Sue Taffe is a Melbourne historian who began her working life as a secondary teacher. A couple of decades ago she interviewed twentieth century activists including Don Dunstan, Faith Bandler and Gordon Bryant, who campaigned for the 1967 referendum, for Aboriginal
land rights and for equal wages for Aboriginal workers. This inspiring experience has defined her subsequent research. She is the author of Black and White Together, a study of the Federal Council for the Advancement of Aborigines and Torres Strait Islanders (the
organisation which spearheaded these reforms) This book was runner up for the Hancock award for a first book in history. Sue’s research has been driven by a desire to make available to the Australian public the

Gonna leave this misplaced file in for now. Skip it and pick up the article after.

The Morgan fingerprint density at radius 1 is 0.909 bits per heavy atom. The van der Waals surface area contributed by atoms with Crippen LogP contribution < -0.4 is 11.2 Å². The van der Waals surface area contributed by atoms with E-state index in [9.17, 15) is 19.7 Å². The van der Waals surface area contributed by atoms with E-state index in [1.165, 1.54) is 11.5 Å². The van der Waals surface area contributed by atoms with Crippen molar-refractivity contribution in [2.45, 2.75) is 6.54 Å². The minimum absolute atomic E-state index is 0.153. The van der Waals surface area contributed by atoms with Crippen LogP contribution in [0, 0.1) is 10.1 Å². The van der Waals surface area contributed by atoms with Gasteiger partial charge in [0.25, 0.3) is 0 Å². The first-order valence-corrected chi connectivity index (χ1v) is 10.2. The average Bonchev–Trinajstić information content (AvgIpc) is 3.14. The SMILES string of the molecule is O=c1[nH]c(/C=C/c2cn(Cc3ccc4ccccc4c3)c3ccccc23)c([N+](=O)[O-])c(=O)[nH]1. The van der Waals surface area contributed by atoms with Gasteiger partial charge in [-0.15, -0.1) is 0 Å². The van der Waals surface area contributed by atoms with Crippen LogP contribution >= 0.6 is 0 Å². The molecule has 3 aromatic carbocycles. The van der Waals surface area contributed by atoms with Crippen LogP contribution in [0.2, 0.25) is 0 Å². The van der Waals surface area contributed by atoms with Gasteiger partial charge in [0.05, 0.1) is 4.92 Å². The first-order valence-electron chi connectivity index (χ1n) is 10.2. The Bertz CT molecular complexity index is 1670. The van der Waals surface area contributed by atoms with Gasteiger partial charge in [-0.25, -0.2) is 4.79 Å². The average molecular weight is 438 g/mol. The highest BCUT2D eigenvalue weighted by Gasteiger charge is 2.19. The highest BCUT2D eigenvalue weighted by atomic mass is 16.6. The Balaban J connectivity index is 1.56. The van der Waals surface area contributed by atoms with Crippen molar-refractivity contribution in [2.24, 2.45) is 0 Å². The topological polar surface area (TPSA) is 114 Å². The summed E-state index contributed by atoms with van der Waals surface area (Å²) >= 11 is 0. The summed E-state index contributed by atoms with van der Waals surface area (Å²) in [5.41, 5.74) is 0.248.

stories of those dedicated to working for inclusion and justice for Indigenous Australians. She is the author of the website ‘Collaborating for Indigenous Rights’ hosted by the National Museum of Australia. She has written many articles and book chapters on these activists.
One of these activists described Mary Montgomerie Bennett as ‘our spiritual mother’. Nothing had been written about the first forty-five years of Mary’s life before Sue began on an extraordinary research journey across Australia and England to locate the sources of the ‘white hot flame’ which drove Mary Bennett’s advocacy.
Sue has a PhD in history from Monash University